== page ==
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Consumer Products

Updating innovation in the cleaning product industry

Industry conference reveals evolution in the way companies work together to create new ingredients

by Michael McCoy
February 25, 2019 | A version of this story appeared in Volume 97, Issue 8


A photo of Cristiane Canto from Oxiteno speaking at the American Cleaning Institute's annual conference.
Credit: American Cleaning Institute
Oxiteno's Cristiane Canto describes her firm's new Oxizymes line at the innovation showcase.

One of the first events at the American Cleaning Institute’s weeklong annual conference is a ceremony at which the consumer-product maker Henkel hands out awards to its raw material suppliers for innovations and other contributions. One of the last events of the conference, which took place late last month in Orlando, Florida, is an innovation showcase at which raw material suppliers reveal new products.

In between those bookends are countless meetings where cleaning product makers and their suppliers bang out agreements about prices, logistics, and other nitty-gritty of industrial commerce. Still, innovation is a theme that runs through the conference, and in interviews with C&EN, company executives made clear that they are changing how they innovate and who they innovate with.

Henkel’s first prize for laundry and home care innovation went to a new enzyme, licheninase, that the Danish enzyme maker Novozymes developed for Henkel’s Somat automatic dish-washing detergent line. One of two second prizes went to BASF for a keratin polymer technology, first used in personal care products, that can be added to light-duty laundry detergents to strengthen garment fibers.

Henkel started the innovation awards in 2008 to acknowledge the contributions of its ingredient suppliers, said Thomas Müller-Kirschbaum, head of laundry and home care R&D at the firm. The business launches more than 100 new products a year, he said, and more than half of them contain some kind of technological innovation.

The new enzyme, for example, breaks down hemicellulose-containing fibrous materials, such as those found in oats or cereal, that can be hard to remove from dishes and silverware. Novozymes came up with the enzyme, never before used in detergents, exclusively for Henkel and will supply it to the German firm alone for a certain period of time, according to Müller-Kirschbaum.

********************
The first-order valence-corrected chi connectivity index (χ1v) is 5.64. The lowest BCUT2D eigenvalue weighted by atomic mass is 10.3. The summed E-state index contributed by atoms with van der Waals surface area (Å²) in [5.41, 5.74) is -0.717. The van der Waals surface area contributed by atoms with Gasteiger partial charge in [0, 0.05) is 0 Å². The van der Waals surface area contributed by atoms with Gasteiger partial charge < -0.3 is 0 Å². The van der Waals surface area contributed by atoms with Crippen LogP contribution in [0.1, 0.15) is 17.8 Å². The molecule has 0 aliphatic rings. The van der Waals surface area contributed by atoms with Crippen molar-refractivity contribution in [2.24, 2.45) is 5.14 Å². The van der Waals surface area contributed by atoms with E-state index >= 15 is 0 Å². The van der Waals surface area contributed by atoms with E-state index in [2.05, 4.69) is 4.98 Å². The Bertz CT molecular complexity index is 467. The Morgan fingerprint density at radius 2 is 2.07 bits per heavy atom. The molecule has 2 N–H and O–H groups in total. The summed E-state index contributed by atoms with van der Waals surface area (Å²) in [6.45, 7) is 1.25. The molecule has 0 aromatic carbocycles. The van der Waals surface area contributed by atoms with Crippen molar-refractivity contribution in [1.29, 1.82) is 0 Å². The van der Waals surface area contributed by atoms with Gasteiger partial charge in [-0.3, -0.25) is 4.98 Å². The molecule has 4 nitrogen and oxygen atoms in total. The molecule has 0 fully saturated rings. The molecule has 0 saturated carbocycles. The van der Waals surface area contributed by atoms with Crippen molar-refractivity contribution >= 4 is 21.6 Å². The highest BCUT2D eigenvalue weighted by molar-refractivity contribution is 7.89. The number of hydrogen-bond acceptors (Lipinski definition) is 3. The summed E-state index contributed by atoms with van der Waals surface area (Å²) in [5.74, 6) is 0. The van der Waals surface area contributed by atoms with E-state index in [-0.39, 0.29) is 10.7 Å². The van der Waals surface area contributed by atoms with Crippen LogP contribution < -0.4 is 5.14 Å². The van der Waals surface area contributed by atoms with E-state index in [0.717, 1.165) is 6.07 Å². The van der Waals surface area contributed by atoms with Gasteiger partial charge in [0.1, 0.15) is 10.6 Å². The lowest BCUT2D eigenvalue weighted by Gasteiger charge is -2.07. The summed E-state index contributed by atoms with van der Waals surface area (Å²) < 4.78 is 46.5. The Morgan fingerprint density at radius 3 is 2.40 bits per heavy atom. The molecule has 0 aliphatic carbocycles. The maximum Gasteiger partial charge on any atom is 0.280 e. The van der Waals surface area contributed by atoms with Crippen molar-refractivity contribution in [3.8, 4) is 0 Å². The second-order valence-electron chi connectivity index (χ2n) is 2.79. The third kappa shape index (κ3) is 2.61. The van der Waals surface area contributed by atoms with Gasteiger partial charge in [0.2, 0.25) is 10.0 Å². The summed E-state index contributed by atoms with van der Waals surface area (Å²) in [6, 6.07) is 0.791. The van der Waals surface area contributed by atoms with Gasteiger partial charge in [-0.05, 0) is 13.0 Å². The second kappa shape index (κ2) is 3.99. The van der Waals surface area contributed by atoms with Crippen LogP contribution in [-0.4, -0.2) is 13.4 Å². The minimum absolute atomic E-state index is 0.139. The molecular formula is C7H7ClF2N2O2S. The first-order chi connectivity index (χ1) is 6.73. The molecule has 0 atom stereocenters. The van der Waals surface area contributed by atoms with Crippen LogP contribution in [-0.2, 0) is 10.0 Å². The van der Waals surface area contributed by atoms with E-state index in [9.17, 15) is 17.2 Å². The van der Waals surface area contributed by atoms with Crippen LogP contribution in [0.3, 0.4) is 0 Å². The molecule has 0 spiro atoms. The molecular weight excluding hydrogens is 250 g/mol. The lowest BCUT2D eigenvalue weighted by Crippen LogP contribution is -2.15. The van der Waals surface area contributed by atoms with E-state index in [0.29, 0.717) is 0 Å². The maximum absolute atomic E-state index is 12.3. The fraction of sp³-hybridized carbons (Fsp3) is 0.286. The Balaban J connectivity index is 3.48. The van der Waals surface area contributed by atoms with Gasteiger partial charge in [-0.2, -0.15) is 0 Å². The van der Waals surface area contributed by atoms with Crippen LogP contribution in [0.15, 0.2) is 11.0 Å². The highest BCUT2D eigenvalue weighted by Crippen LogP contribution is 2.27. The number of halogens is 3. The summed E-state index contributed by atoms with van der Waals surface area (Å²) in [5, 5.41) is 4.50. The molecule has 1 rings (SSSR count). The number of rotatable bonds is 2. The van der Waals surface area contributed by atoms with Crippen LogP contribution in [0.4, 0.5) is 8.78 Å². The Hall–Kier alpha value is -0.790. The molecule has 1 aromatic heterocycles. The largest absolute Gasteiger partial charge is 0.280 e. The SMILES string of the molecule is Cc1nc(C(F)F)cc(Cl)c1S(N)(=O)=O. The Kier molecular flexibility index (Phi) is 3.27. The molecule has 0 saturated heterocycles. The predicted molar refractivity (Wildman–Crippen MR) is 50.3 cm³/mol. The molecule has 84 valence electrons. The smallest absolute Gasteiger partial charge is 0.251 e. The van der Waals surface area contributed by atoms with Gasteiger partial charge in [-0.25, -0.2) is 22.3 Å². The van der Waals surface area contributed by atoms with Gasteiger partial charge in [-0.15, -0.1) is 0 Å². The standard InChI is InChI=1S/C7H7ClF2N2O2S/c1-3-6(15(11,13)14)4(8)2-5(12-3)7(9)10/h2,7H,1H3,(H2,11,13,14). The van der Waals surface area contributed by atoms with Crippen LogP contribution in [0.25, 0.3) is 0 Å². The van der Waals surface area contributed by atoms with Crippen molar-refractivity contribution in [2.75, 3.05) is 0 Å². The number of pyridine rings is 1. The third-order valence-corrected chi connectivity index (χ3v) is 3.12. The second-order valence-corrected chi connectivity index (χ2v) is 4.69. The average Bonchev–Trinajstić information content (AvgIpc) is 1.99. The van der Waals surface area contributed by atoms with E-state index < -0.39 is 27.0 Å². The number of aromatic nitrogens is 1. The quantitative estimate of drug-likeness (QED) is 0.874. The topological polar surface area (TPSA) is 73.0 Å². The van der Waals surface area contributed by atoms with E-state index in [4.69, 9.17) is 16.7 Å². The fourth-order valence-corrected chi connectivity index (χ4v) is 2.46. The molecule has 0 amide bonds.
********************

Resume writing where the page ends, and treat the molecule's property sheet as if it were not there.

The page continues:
The enzyme is a solution an entry on Henkel’s laundry and home care technology wish list, which is close to 40 entries long, Müller-Kirschbaum said. Novozymes and other strategic partners, he noted, “have full transparency to our technology needs for the next three to five years.” Henkel also periodically sends out briefs to companies it thinks might have answers to specific problems.

The evolution is one of more and more collaboration.
Eric Peeters, general manager for home and personal care, Dow Chemical

These days, exclusive supply deals like the one with Novozymes are common, Müller-Kirschbaum said, and they represent roughly half of new-product agreements that Henkel has with raw material suppliers. But such arrangements can be tricky to hammer out and are best for long-term projects like the development of a completely new product. “If you are in need of a quick solution, it’s less likely to be an exclusive agreement,” he said.

Indeed, Tammo Boinowitz, general manager of Evonik Industries’ care-solutions business, pointed out that the importance of getting to market quickly often trumps the advantages of exclusivity. Speed was key in the development of a new Evonik opacifying agent that won first prize in Henkel’s beauty innovation category this year. Based on ethylene glycol distearate, which is biodegradable, the ingredient replaces polymeric materials used to give body-care products a pearl-like appearance.

Evonik doesn’t have an exclusive agreement to sell the ingredient to Henkel, and that’s fine with both firms, according to Boinowitz. “Speed means first-mover advantage,” he says. “It’s also a certain kind of exclusivity.”